The Independent Student Newspaper of St. John's University

The Torch

The Independent Student Newspaper of St. John's University

The Torch

The Independent Student Newspaper of St. John's University

The Torch

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Torch Photo / Olivia Rainson
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Cast the First Stone


College, whether you sleep through it, party through it, or work through it there are always certain moments when you find yourself asking why about a variety of things.

At the moment I am asking myself:

Why is this class so hard? Why am I so tired? Why do I work more hours on the paper than I do at my job?

Sitting in The Torch office, peering out the window with the Venetian blinds peeled all the way up, I can hear the drops of rain pound the C.A.U.S.E trailer.

And to make matters worse, St. Vincent DePaul is staring right at me.

[Editor’s Note: For those of you who have no idea what I am talking about, walk behind the University Center and take a look at the trailer with the giant painting. The image of St. Vincent DePaul is situated right over the entrance to the trailer making the aluminum doorknob seem like an absurd silver mole right on his snowy white moustache.]

I sometimes wonder if he is calling me to a life of service?

Perhaps. But all I know right now is that an image of the man is literally staring at me as I sit in the University Center, nestled in my cubicle attempting to write this column.

It is 6:53 p.m. on Monday night and I am just now catching up with my responsibilities, though it is pretty difficult when someone, approximately 7-feet tall, is eerily gazing at you.

So far the month of September has repeatedly smashed me over the head. It is my senior year and I have not even had a chance to contract senioritis, the disease that has affected everyone at one point or another. It’s an easy way of saying that you no longer give a damn.

Throughout the day I have successfully finished a paper for my history class, about seven chapters of reading and one embarrassing, confusing Italian assignment which gave my classmates ample opportunity to remember me as the dork who can barely pronounce simple words.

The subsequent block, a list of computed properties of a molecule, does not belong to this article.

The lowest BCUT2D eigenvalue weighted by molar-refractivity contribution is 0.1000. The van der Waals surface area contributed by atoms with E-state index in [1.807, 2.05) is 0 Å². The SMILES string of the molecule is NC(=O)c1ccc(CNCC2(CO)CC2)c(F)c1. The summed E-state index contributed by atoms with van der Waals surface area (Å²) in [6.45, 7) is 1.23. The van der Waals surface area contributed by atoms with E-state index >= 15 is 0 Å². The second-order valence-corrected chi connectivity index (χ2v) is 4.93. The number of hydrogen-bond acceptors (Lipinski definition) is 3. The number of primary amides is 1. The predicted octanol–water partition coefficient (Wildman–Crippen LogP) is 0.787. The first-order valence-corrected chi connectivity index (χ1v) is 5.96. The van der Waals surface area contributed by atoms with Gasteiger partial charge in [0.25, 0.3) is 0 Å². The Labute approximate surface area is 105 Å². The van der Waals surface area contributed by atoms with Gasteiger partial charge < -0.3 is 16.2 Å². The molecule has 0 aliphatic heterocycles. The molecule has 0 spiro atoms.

Mi chi amo Al?

Mi amo Al?

Mi chiamo Al?

Hell, I only took Italian so I could talk to my grandmother and make jokes in Italian.

I am done with Italian for a moment and an editor asks me what my column is about this week. Another hands me a dozen pages of text to edit just as all hell breaks loose in the newsroom because Domino’s has just been delivered.

I proceed to eat a nauseating chunk of dough that is being passed off as pizza and washing it down with a tall cup of coffee. Not even a month into the semester and coffee has began to dominate my blood stream and fast food has settled into the bottom of my increasingly large stomach.

Column. I have to get back to the column. Maybe another cup of coffee would help.

What is the point of this poor attempt at stream of consciousness? It is only to remind everyone that they are not alone in their stress.

I have my column to think about, but you might have bills, a job or two, constant homework, nagging parents, a huge 20-page paper, or any other annoyance that acts as a detour from your daily routines and responsibilities.

Every person has something that they must deal with. It is one of those facts of life [please refrain from thinking about that horrible 80’s television show] with which we must all cope.

Armed with a limited amount of experience I offer the following advice.

Expect to have a class where you just sit and stare. You will not understand any of the concepts presented to you and the professor seems to be speaking some binary language complete with clicks, hums and pings. Depending on the room, building and time of year you will probably be sitting in this classroom sweating like former Knick Patrick Ewing in the fourth quarter.

If you plan it correctly you might be able to Pass/Fail this class but only if you are an upperclassman and your particular college offers the option. Of course you should try a little in this class because you owe it to yourself or whoever else is paying your tuition. Unfortunately sometimes the “give it the old college try” adage is nothing but trite, well-meaning garbage and you simply pray for a passing grade.

In addition to expecting this horrible class, while you are in a college atmosphere you should take advantage of the Great Lawn. Though broad, all-encompassing comments like that are usually either pompous or wrong, I am fairly sure that in this case I am right.

The picturesque, fun college environment should be attractive to you, especially when the majority of the time you are stuck in the asylum-like buildings of Marillac Hall and Sullivan Hall and the saunas known to us as St. John Hall and St. Augustine Hall.

The classic college image of relaxed students leisurely playing Frisbee on great green expanses surrounded by distinguished looking academic buildings is not an exact reality. We do have an almost Hollywood-like setting here so try and appreciate it as a type of self-imposed therapy.

Contrary to how it may seem, these tough semesters do not last forever and the stresses of September will fade into a restful winter break. In the meantime, coffee, Domino’s, complaining and a little relaxation might help you get through it all.

It’s worked for me these past three years.


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